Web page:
Affordable Housing That Might Have Been

20 thoughts on “Affordable Housing That Might Have Been”

  1. This used to be allowed elsewhere. While living in Albuquerque during the 80s, not unusual to see renters living in converted garages or chicken coops (separate from the main house) about the size you mentioned. Very cozy. But it worked.

    Speaking of absurd rules, an HOA in California, after bad publicity, rescinded a rule requiring garage doors be left open on weekdays (or be fined), because a few were used as living spaces. In some ways, HOAs can be even more dictatorial and less accountable than governments.

  2. Glad to have stumbled upon your blog. Pretty interesting insights. Before reading your posts, I was unaware of all the building and home loan restrictions in the U.S. It’s pretty crazy!

  3. Just curious if you agree that even though people in SoCo say they want affordable housing they actually don’t. Isn’t there an effectively infinite number of people who want to move her, such that no number of tiny homes would be enough, at least until the population got high enough to make it a place people don’t wan to live in? Don’t people just want affordable housing in SoCo for heir friends and family members, not for everyone who might want to live here? That’s the real issue.

    1. Yes. And no…

      If you picture the 1950’s version of Los Angeles with tidy tract homes with front lawns, back yard swimming pools, and orange trees then there’s a hard physical limit to how many people can be packed in to city. Ideally (according to the people who like this sort of thing) LA should have sealed its borders sometime around 1970 and preserved everything in amber. If you want to see what that’s like try Marin, Sonoma, and Napa Counties. That comes with some serious economic side effects since demand is infinite, but very little new construction is permitted. New people can’t move in because there’s no place for them to live. That’s great if you already own property, but not so good for the local school principal who can’t retain teachers because they can’t afford a $1.3M bungalow or a $2,400 a month apartment – if they could even find a vacancy.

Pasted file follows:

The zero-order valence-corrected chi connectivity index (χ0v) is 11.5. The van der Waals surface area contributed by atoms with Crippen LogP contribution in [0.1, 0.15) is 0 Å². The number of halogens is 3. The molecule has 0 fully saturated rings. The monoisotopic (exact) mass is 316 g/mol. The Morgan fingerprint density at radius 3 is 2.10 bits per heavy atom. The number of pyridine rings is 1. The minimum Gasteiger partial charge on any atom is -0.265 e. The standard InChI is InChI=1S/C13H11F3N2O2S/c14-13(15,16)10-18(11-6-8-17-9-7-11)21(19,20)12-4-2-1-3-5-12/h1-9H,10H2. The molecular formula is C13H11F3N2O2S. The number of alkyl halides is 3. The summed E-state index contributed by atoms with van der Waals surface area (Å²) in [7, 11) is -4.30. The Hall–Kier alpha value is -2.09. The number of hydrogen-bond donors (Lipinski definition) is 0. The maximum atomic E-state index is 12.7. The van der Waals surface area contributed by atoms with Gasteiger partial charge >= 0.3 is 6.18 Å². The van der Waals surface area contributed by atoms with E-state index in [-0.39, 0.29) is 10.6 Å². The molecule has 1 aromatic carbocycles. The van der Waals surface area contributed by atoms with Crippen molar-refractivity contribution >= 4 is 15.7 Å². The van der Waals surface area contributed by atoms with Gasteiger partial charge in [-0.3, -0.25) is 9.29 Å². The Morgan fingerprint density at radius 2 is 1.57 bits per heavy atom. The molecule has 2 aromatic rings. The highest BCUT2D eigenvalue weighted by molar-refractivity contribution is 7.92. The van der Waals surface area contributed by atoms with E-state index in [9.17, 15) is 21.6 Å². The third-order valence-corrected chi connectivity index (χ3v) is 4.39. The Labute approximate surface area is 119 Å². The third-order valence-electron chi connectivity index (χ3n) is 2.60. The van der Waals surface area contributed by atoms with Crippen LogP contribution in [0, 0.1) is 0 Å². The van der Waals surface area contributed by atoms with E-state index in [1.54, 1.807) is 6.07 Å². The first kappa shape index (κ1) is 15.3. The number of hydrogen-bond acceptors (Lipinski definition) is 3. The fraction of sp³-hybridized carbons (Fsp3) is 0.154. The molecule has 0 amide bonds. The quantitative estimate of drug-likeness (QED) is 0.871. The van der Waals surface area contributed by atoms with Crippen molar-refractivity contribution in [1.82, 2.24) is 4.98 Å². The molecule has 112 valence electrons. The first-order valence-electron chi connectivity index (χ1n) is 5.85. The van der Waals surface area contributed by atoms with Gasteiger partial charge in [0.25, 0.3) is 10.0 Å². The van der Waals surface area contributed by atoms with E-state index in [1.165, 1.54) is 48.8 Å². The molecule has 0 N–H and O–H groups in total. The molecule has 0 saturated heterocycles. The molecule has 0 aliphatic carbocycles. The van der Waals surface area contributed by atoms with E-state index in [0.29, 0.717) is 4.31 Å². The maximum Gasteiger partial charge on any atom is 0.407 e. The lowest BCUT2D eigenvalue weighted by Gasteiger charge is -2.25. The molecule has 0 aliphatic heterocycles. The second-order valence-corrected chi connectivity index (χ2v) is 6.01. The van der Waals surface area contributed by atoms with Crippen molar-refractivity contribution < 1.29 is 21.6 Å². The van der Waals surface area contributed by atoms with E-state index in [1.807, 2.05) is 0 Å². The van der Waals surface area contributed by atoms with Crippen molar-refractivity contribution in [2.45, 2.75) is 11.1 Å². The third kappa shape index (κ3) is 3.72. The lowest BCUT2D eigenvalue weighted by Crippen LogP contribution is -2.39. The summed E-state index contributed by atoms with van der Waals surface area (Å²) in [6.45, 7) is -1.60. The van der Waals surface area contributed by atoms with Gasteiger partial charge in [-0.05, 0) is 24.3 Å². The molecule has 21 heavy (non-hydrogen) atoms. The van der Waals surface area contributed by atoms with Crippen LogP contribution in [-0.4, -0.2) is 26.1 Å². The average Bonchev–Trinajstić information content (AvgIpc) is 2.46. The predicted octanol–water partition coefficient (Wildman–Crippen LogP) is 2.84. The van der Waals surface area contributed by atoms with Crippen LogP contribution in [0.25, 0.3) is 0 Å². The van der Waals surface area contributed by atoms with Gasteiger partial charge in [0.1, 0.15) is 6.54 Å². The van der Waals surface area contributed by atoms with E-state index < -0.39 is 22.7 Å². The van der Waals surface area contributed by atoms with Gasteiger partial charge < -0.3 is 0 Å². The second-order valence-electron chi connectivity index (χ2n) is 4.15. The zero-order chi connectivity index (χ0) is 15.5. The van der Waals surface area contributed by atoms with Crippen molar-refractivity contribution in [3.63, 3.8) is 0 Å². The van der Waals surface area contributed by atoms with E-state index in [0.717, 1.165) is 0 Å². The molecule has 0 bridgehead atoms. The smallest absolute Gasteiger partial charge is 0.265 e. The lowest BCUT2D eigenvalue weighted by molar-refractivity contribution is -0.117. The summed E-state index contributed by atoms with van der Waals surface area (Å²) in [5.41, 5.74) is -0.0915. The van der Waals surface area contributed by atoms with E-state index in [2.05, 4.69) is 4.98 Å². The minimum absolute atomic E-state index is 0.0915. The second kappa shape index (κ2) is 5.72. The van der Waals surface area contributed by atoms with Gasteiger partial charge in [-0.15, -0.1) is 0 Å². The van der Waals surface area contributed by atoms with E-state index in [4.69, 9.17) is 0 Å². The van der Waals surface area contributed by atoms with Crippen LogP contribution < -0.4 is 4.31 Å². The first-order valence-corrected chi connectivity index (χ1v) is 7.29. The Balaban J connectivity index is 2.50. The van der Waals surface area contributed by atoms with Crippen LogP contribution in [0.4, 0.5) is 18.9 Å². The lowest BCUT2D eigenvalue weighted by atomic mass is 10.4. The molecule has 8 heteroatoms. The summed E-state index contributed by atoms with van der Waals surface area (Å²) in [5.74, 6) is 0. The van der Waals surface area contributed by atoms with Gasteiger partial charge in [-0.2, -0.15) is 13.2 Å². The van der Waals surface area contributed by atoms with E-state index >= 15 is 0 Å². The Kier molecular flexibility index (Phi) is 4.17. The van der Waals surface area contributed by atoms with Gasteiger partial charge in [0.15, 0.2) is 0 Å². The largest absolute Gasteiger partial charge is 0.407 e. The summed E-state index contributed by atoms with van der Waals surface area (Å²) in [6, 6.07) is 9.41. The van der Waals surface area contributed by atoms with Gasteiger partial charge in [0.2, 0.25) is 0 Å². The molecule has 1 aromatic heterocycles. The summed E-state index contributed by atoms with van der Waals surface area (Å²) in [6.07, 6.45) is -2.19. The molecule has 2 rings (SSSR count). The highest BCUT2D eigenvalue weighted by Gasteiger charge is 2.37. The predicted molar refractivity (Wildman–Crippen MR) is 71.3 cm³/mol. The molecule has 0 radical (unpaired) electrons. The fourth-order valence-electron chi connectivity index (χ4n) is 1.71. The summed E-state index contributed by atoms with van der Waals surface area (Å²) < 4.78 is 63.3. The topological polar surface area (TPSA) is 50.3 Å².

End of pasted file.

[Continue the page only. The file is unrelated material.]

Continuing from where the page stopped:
Instead LA pushed outward in every direction with more tract homes from Camp Pendleton to Valencia to Palmdale. I’m amazed at how previously “unbuildable” locations are now getting covered over with tightly packed (yet still fully detached) single family homes on cul-de-sacs on the rocky hillsides of Santa Clarita and the outer reaches of San Bernardino. LA wants to keep expanding endlessly in a horizontal fashion, yet residents lament the traffic congestion and ever decreasing open space this land use pattern brings with it.

      The alternative is to use the land more intensively in an urban format. Ditch the cars, ramp up walkable and bikeable public spaces, radically improve mass transit, and build up. But LA isn’t entirely comfortable with that model so it’s at war with itself as it staggers forward – uncomfortably.

      What you’re getting at is the Good Party/Bad Party theory of urbanism. A good party gets better as more people arrive because they bringing more food, more booze, more conversation, more talent, and so on. Manhattan, Tokyo, Hong Kong, Paris, Shanghai, and London are all good parties. People go there to be surrounded by other people and all the economic and cultural opportunities on offer.

      In a bad party each new person who shows up make things worse because they eat and drink everything the host has on offered without contributing much and not all the guests are well behaved or pleasant. Most suburban cities are Bad Parties. The more they grow the less quiet, green, and tranquil they become. Yet they’re still dead boring because people move there to escape the mad crush of humanity and outlaw most of the things that would make them more fun and productive.

      The trouble with Los Angeles is that it’s currently in an awkward adolescent stage halfway between the suburban city model and the urban city model.

  4. I love this and some of the ideas floated in the comments and am discouraged to hear you had so much trouble. I still want to buy land & pursue something in the SoCal Southbay. We have half a million homeless in Los Angeles now. Shameful and totally unnecessary!